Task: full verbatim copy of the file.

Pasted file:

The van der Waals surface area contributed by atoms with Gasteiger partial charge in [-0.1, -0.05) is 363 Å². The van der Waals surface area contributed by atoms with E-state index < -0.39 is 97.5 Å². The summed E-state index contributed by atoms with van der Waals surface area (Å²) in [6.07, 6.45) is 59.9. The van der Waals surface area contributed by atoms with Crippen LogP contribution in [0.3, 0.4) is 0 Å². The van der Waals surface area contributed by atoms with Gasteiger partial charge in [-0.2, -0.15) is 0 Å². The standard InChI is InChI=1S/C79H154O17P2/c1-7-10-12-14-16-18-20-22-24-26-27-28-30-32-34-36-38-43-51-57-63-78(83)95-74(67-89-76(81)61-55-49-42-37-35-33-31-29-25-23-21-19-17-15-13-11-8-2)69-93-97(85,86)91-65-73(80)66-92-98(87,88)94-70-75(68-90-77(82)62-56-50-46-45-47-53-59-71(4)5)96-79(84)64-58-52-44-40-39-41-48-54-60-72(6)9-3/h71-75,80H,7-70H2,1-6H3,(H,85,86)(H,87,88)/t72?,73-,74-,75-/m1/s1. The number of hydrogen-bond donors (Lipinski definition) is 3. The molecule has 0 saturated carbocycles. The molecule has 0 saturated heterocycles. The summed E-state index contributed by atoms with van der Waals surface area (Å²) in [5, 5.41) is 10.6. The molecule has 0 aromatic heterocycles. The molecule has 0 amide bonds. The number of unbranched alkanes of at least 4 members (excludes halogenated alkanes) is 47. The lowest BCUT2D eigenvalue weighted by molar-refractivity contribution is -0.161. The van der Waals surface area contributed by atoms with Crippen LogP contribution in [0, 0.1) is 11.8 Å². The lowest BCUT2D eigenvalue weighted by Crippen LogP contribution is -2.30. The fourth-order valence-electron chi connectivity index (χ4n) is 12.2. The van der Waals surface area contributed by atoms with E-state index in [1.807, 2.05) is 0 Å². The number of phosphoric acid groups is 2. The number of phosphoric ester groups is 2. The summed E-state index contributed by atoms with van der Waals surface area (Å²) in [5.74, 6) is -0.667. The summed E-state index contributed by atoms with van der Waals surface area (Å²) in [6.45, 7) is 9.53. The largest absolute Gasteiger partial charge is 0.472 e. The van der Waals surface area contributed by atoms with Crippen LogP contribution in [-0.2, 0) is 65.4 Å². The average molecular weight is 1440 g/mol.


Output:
The van der Waals surface area contributed by atoms with Gasteiger partial charge in [-0.1, -0.05) is 363 Å². The van der Waals surface area contributed by atoms with E-state index < -0.39 is 97.5 Å². The summed E-state index contributed by atoms with van der Waals surface area (Å²) in [6.07, 6.45) is 59.9. The van der Waals surface area contributed by atoms with Crippen LogP contribution in [0.3, 0.4) is 0 Å². The van der Waals surface area contributed by atoms with Gasteiger partial charge in [-0.2, -0.15) is 0 Å². The standard InChI is InChI=1S/C79H154O17P2/c1-7-10-12-14-16-18-20-22-24-26-27-28-30-32-34-36-38-43-51-57-63-78(83)95-74(67-89-76(81)61-55-49-42-37-35-33-31-29-25-23-21-19-17-15-13-11-8-2)69-93-97(85,86)91-65-73(80)66-92-98(87,88)94-70-75(68-90-77(82)62-56-50-46-45-47-53-59-71(4)5)96-79(84)64-58-52-44-40-39-41-48-54-60-72(6)9-3/h71-75,80H,7-70H2,1-6H3,(H,85,86)(H,87,88)/t72?,73-,74-,75-/m1/s1. The number of hydrogen-bond donors (Lipinski definition) is 3. The molecule has 0 saturated carbocycles. The molecule has 0 saturated heterocycles. The summed E-state index contributed by atoms with van der Waals surface area (Å²) in [5, 5.41) is 10.6. The molecule has 0 aromatic heterocycles. The molecule has 0 amide bonds. The number of unbranched alkanes of at least 4 members (excludes halogenated alkanes) is 47. The lowest BCUT2D eigenvalue weighted by molar-refractivity contribution is -0.161. The van der Waals surface area contributed by atoms with Crippen LogP contribution in [0, 0.1) is 11.8 Å². The lowest BCUT2D eigenvalue weighted by Crippen LogP contribution is -2.30. The fourth-order valence-electron chi connectivity index (χ4n) is 12.2. The van der Waals surface area contributed by atoms with E-state index in [1.807, 2.05) is 0 Å². The number of phosphoric acid groups is 2. The number of phosphoric ester groups is 2. The summed E-state index contributed by atoms with van der Waals surface area (Å²) in [5.74, 6) is -0.667. The summed E-state index contributed by atoms with van der Waals surface area (Å²) in [6.45, 7) is 9.53. The largest absolute Gasteiger partial charge is 0.472 e. The van der Waals surface area contributed by atoms with Crippen LogP contribution in [-0.2, 0) is 65.4 Å². The average molecular weight is 1440 g/mol.